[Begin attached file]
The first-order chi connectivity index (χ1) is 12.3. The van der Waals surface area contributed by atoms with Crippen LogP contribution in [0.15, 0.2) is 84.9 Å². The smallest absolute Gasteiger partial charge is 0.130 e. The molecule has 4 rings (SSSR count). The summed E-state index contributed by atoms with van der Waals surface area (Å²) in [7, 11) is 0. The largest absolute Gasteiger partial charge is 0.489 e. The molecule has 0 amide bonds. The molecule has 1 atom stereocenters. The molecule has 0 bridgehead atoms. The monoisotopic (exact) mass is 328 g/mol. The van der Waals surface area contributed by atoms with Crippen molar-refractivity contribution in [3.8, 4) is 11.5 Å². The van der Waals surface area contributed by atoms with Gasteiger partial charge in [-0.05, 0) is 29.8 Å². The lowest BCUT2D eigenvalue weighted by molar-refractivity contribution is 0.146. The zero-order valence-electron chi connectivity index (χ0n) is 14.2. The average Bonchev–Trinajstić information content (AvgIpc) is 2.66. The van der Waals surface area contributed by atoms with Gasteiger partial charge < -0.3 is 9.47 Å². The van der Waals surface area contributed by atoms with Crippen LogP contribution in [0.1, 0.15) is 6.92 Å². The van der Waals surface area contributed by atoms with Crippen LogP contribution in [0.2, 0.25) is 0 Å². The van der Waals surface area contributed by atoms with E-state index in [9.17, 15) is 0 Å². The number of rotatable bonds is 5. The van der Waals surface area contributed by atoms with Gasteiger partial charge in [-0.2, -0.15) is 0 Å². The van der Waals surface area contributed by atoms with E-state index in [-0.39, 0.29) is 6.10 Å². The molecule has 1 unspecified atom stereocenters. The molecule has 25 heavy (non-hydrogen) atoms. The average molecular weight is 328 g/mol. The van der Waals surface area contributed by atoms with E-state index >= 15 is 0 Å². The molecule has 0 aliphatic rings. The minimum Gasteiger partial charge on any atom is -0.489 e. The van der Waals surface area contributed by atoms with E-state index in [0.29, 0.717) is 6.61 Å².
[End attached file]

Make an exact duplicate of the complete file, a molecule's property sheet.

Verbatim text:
The first-order chi connectivity index (χ1) is 12.3. The van der Waals surface area contributed by atoms with Crippen LogP contribution in [0.15, 0.2) is 84.9 Å². The smallest absolute Gasteiger partial charge is 0.130 e. The molecule has 4 rings (SSSR count). The summed E-state index contributed by atoms with van der Waals surface area (Å²) in [7, 11) is 0. The largest absolute Gasteiger partial charge is 0.489 e. The molecule has 0 amide bonds. The molecule has 1 atom stereocenters. The molecule has 0 bridgehead atoms. The monoisotopic (exact) mass is 328 g/mol. The van der Waals surface area contributed by atoms with Crippen molar-refractivity contribution in [3.8, 4) is 11.5 Å². The van der Waals surface area contributed by atoms with Gasteiger partial charge in [-0.05, 0) is 29.8 Å². The lowest BCUT2D eigenvalue weighted by molar-refractivity contribution is 0.146. The zero-order valence-electron chi connectivity index (χ0n) is 14.2. The average Bonchev–Trinajstić information content (AvgIpc) is 2.66. The van der Waals surface area contributed by atoms with Gasteiger partial charge < -0.3 is 9.47 Å². The van der Waals surface area contributed by atoms with Crippen LogP contribution in [0.1, 0.15) is 6.92 Å². The van der Waals surface area contributed by atoms with Crippen LogP contribution in [0.2, 0.25) is 0 Å². The van der Waals surface area contributed by atoms with E-state index in [9.17, 15) is 0 Å². The number of rotatable bonds is 5. The van der Waals surface area contributed by atoms with Gasteiger partial charge in [-0.2, -0.15) is 0 Å². The van der Waals surface area contributed by atoms with E-state index in [-0.39, 0.29) is 6.10 Å². The molecule has 1 unspecified atom stereocenters. The molecule has 25 heavy (non-hydrogen) atoms. The average molecular weight is 328 g/mol. The van der Waals surface area contributed by atoms with E-state index >= 15 is 0 Å². The molecule has 0 aliphatic rings. The minimum Gasteiger partial charge on any atom is -0.489 e. The van der Waals surface area contributed by atoms with E-state index in [0.29, 0.717) is 6.61 Å².